‘Systematic’ attacks on hospitals, clinics as pro-government forces bomb Idlib

AMMAN: A barrage of Syrian government and Russian airstrikes across Idlib province this week is crippling the local medical sector as more than one dozen hospitals and clinics remain damaged or closed on Thursday, in what local authorities called “systematic” attacks.

Medical facilities in 13 towns across rural Idlib were either severely damaged or out of service on Thursday as Syrian and Russian warplanes reportedly pummeled the eastern and southern Idlib countrysides with airstrikes and artillery fire, Monzar Khalil, director of Idlib’s opposition-run health directorate told Syria Direct.

“Most of the medical facilities” in the eastern region of Idlib province, where the bombing is most intense, remained “out of service” this week, Khalil said.

Bombardment intensified after rebels reportedly shot down a Russian warplane over rural Idlib province on Saturday. The pilot, who ejected near a village close to Saraqeb, was later killed in a fight with rebels, Russian state media outlet TASS reported.

The pilot “blew himself up with a grenade after being heavily injured and surrounded by terrorists,” according to a statement from the Russian Defense Ministry to TASS.

Aftermath of a reported airstrike in Saraqeb. Image courtesy of Edlib Media Center.

Later on Saturday, Russian warplanes targeted rebel positions in eastern Idlib province near the site of the downed plane, TASS reported the same day.

Syrian state news outlet SANA did not report the recent uptick in bombardment over Idlib, which continued throughout Thursday.

United Nations officials said they were “concerned for the safety” of residents across Idlib because the ongoing bombardment caused “destruction of civilian infrastructure” including medical facilities and schools, UNOCHA spokeswoman Linda Tom told Syria Direct on Thursday.

Among the destroyed facilities this week was a surgical hospital in Kufr Nubl, a town 34 kilometers south of the provincial capital, that served an estimated 150,000 people, said Dr. Zahed Hanak, a urologist and member of the hospital’s administration.

The hospital is now “out of service,” Hanak told Syria Direct, after suffering “extensive damage” as a result of airstrikes in recent days.

“It was considered one of the most important hospitals” in the area, the doctor added.

In Maarat a-Numan, nine kilometers northeast, “most medical centers” remain closed amid the bombing on Thursday, Dr. Abd al-Razzaq Bayoush, a pediatrician at the town’s central hospital, told Syria Direct.

Civil Defense volunteers search for survivors in Idlib city on February 6. Photo courtesy of Syrian Civil Defense-Idlib.

Bombing on Thursday left at least five civilians dead and 19 injured in the rural Idlib town of Mashmashan “as an initial count,” Civil Defense spokesman Ahmad al-Sheikho told Syria Direct. The previous night, at least 12 people were killed in Maarat a-Numan, al-Sheikho added, with bodies left “charred” by airstrikes there. In videos posted online, Civil Defense volunteers fought overnight to put out fires in the bombed-out remains of buildings inside the town.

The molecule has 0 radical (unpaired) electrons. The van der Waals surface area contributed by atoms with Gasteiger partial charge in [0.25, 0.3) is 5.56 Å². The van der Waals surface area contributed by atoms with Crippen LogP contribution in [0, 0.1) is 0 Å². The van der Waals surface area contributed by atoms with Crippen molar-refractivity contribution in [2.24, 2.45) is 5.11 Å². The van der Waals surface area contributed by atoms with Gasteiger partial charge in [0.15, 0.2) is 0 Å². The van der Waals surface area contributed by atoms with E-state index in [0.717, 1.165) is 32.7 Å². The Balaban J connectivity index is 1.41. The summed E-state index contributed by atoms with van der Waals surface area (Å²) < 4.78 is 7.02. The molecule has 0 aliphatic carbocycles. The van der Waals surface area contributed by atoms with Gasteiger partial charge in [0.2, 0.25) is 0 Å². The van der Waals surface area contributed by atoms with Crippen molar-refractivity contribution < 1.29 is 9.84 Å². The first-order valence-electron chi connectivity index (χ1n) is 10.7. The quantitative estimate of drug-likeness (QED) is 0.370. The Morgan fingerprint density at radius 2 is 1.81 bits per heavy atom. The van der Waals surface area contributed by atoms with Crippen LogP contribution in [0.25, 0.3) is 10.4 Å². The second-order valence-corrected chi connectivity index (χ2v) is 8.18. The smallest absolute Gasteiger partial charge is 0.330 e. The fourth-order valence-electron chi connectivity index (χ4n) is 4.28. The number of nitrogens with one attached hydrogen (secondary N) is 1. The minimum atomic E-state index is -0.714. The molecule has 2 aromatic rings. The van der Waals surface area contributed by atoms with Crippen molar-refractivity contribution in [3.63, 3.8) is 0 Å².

“All this [bombing] is resulting in increased pressure on medical facilities,” Khalil, head of Idlib’s health directorate said. “It forced us to reduce medical staff and only take in emergency cases.”

Those in need of intensive care sought out hospitals in northern Idlib province near the Turkish border, where the bombardment was reportedly less intense, Bayoush told Syria Direct.

“There is confusion among Civil Defense teams and ambulance crews, who [oftentimes] can’t find any nearby medical centers to admit the injured,” Bayous said. But transporting victims to medical facilities further north “requires a long time, and threatens the life of the patient.

Beneath the bombardmet on Thursday, both Khalil and Hanak told Syria Direct that the strikes on clinics and hospitals felt like a “systematic” attack on Idlib’s already ill-equipped medical sector.

Bahira al-Zarier

Bahira is from Damascus. She studied business and marketing before moving to Jordan in 2013. She did volunteer work in support of many refugee organizations before joining Syria Direct.

Madeline Edwards

Madeline Edwards graduated from the College of Charleston in 2016 and previously reported for The Daily Star in Beirut.

Tarek Zaid al-Hariri

Tarek is from Daraa. He studied education at Damascus University for one year before coming to Jordan in 2013. There, he gained a bachelor’s degree in business management. He joined the Syria Direct training program because he wants wants to help his country achieve pluralism and democracy through journalism.

Ismail al-Jamous

Ismail is from Daraa. He studied English literature at Tishreen University, but was unable to finish his studies because of the situation in Syria. Ismail worked in Syria as a media activist with a number of press organizations. In 2013, he left for Jordan, where he took a number of courses on civil society development. He decided to join Syria Direct to develop his journalism skills in the hope of achieving justice and freedom for the Syrian people.